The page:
FACTS:  Claimant filed a timely appeal after the Agency disqualified her from benefits under the Voluntary Quit provision of Section 29(1)(a).  During her hearing, testimony was taken regarding her availability to work and efforts to obtain a job during the period in which she claimed benefits. As a result, she was found disqualified for benefits under Section 29(1)(a) and the seeking work provision of Section 28.  On appeal, the claimant sought reversal of the of the judge’s finding on the “seeking work” issue.  She alleged that she did actively seek employment and was denied a fair hearing on this issue in violation of the Michigan Employment Security Act and the due process clause of the state and federal constitutions.

DECISION: The court held that the hearing notice was deficient under the Administrative Procedures Act and the due process clauses of the Michigan and United States Constitutions. In addition, the referee’s failure to inform the claimant of all issues he planned to decide during the hearing, along with the consequences of failing to meet her burden of proof violated the fairness requirement of Section 33 of the Michigan Employment Security Act.

RATIONALE: The court found that the hearing notice violated the Administrative Procedures Act (APA) provision requiring “a short and plain statement of the matters asserted.”  Here, the court found that “words and phrases divided by slashes and followed by a string citation . . . do not provide a reasonably understandable notification that an issue will be considered, especially when the notification is intended for a lay person.”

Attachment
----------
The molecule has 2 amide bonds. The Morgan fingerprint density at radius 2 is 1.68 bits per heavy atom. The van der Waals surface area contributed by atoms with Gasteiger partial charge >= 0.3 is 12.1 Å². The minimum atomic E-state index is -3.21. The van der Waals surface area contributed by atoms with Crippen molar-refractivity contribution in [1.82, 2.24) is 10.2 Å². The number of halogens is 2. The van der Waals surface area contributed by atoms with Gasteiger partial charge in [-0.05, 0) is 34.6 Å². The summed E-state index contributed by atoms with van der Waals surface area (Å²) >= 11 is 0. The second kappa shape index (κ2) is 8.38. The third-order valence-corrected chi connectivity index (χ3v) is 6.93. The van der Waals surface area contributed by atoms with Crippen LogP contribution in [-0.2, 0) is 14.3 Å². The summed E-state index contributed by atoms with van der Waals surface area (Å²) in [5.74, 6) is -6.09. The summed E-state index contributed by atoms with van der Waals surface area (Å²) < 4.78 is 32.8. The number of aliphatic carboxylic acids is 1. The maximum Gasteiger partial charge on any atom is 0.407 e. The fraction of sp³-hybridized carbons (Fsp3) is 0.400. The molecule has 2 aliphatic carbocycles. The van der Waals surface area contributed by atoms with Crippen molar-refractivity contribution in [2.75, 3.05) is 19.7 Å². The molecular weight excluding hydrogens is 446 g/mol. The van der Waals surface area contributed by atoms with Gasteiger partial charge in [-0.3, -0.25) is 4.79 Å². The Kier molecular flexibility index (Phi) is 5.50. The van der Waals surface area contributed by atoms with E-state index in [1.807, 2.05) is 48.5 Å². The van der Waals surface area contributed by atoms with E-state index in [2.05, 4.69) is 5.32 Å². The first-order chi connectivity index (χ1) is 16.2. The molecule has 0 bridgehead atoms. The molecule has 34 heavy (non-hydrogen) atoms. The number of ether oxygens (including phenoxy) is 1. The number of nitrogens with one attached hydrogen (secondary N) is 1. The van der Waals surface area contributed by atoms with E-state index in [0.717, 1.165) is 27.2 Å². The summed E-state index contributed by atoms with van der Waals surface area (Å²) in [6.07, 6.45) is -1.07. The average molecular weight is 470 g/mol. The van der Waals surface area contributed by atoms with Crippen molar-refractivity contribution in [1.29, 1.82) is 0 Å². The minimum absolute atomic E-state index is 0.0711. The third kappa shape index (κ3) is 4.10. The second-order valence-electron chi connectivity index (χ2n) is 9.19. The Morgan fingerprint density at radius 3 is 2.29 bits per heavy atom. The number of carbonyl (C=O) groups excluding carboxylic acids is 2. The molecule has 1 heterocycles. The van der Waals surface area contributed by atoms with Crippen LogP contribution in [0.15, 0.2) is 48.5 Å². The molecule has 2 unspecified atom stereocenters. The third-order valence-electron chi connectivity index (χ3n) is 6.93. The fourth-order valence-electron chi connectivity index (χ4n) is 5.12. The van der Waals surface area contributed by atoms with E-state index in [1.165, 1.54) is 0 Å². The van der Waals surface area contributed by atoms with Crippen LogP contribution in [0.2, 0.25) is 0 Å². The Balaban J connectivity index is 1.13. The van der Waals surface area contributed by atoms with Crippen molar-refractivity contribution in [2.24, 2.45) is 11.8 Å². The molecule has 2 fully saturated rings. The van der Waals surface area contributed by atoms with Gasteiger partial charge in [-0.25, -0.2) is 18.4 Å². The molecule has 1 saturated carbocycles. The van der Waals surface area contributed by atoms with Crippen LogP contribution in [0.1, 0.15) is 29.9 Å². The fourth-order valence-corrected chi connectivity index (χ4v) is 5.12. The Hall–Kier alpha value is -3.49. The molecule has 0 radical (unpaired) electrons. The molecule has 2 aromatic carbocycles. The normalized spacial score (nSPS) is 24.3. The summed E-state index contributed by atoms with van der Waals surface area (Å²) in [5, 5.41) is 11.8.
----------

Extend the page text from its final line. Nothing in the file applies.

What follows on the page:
In discussing the due process requirements under the state and federal constitutions, the court cited Hanson v State Board of Registration, 253 Mich 601, 607 (1931), holding that unless the right is waived, a party before a state agency is “at least entitled to a reasonably definite statement of the charge or charges preferred against the accused.”  Here, the court found that the notice of hearing was not reasonably calculated to inform the claimant of the pendency of the seeking work issue: “Whatever the purpose of this convoluted array of words and slashes, it was not to intelligibly notify the plaintiff that her entire benefits package prior to the hearing date was in jeopardy if she did not affirmatively prove her efforts in search of employment.” Thus, the hearing notice was deficient under the APA and the Michigan and United States constitutions.

The court further held that Ms. Snyder was denied a fair hearing where she was not apprised of all the issues the referee intended to decide, along with the consequences of the plaintiff’s failure to carry her burden of proof.  As a result, Ms. Snyder’s hearing violated the fairness requirement of Section 33 of the Act.

Digest author: Laura Page, Michigan Law, Class of 2018
Digest updated: December 1, 2017